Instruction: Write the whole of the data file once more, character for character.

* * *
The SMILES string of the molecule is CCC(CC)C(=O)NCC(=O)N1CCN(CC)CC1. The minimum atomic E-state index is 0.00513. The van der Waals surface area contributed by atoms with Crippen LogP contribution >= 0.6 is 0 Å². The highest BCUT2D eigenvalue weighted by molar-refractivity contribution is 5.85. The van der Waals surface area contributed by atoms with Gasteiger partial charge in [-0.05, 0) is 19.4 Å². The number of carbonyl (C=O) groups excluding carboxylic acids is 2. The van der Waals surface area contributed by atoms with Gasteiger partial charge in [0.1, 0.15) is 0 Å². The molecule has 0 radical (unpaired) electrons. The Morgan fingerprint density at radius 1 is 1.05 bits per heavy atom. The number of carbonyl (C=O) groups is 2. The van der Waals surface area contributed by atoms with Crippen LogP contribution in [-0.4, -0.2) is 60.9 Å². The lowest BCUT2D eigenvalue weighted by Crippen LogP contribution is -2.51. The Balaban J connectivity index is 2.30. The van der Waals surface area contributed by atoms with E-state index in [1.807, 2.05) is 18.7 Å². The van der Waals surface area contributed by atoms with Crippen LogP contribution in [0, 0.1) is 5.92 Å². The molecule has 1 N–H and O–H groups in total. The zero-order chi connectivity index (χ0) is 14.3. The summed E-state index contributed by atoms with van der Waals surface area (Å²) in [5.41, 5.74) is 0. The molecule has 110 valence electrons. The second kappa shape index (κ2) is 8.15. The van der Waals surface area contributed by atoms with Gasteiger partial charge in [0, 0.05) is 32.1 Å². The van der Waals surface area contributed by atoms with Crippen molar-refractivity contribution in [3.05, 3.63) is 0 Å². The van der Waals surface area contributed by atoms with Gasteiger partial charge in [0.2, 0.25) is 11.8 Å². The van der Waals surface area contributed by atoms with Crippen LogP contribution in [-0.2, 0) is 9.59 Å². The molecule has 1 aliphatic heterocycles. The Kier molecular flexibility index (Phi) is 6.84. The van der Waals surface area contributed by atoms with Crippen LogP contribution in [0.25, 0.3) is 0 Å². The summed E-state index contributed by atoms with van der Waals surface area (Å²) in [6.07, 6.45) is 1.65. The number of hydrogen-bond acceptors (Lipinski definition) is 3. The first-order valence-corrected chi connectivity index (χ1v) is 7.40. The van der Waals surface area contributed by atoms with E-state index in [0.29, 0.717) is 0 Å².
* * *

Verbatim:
The SMILES string of the molecule is CCC(CC)C(=O)NCC(=O)N1CCN(CC)CC1. The minimum atomic E-state index is 0.00513. The van der Waals surface area contributed by atoms with Crippen LogP contribution >= 0.6 is 0 Å². The highest BCUT2D eigenvalue weighted by molar-refractivity contribution is 5.85. The van der Waals surface area contributed by atoms with Gasteiger partial charge in [-0.05, 0) is 19.4 Å². The number of carbonyl (C=O) groups excluding carboxylic acids is 2. The van der Waals surface area contributed by atoms with Gasteiger partial charge in [0.1, 0.15) is 0 Å². The molecule has 0 radical (unpaired) electrons. The Morgan fingerprint density at radius 1 is 1.05 bits per heavy atom. The number of carbonyl (C=O) groups is 2. The van der Waals surface area contributed by atoms with Crippen LogP contribution in [-0.4, -0.2) is 60.9 Å². The lowest BCUT2D eigenvalue weighted by Crippen LogP contribution is -2.51. The Balaban J connectivity index is 2.30. The van der Waals surface area contributed by atoms with E-state index in [1.807, 2.05) is 18.7 Å². The van der Waals surface area contributed by atoms with Crippen LogP contribution in [0, 0.1) is 5.92 Å². The molecule has 1 N–H and O–H groups in total. The zero-order chi connectivity index (χ0) is 14.3. The summed E-state index contributed by atoms with van der Waals surface area (Å²) in [5.41, 5.74) is 0. The molecule has 110 valence electrons. The second kappa shape index (κ2) is 8.15. The van der Waals surface area contributed by atoms with Gasteiger partial charge in [0, 0.05) is 32.1 Å². The van der Waals surface area contributed by atoms with Crippen molar-refractivity contribution in [3.05, 3.63) is 0 Å². The van der Waals surface area contributed by atoms with Gasteiger partial charge in [0.2, 0.25) is 11.8 Å². The van der Waals surface area contributed by atoms with Crippen LogP contribution in [-0.2, 0) is 9.59 Å². The molecule has 1 aliphatic heterocycles. The Kier molecular flexibility index (Phi) is 6.84. The van der Waals surface area contributed by atoms with Crippen LogP contribution in [0.25, 0.3) is 0 Å². The summed E-state index contributed by atoms with van der Waals surface area (Å²) in [6.07, 6.45) is 1.65. The number of hydrogen-bond acceptors (Lipinski definition) is 3. The first-order valence-corrected chi connectivity index (χ1v) is 7.40. The van der Waals surface area contributed by atoms with E-state index in [0.29, 0.717) is 0 Å².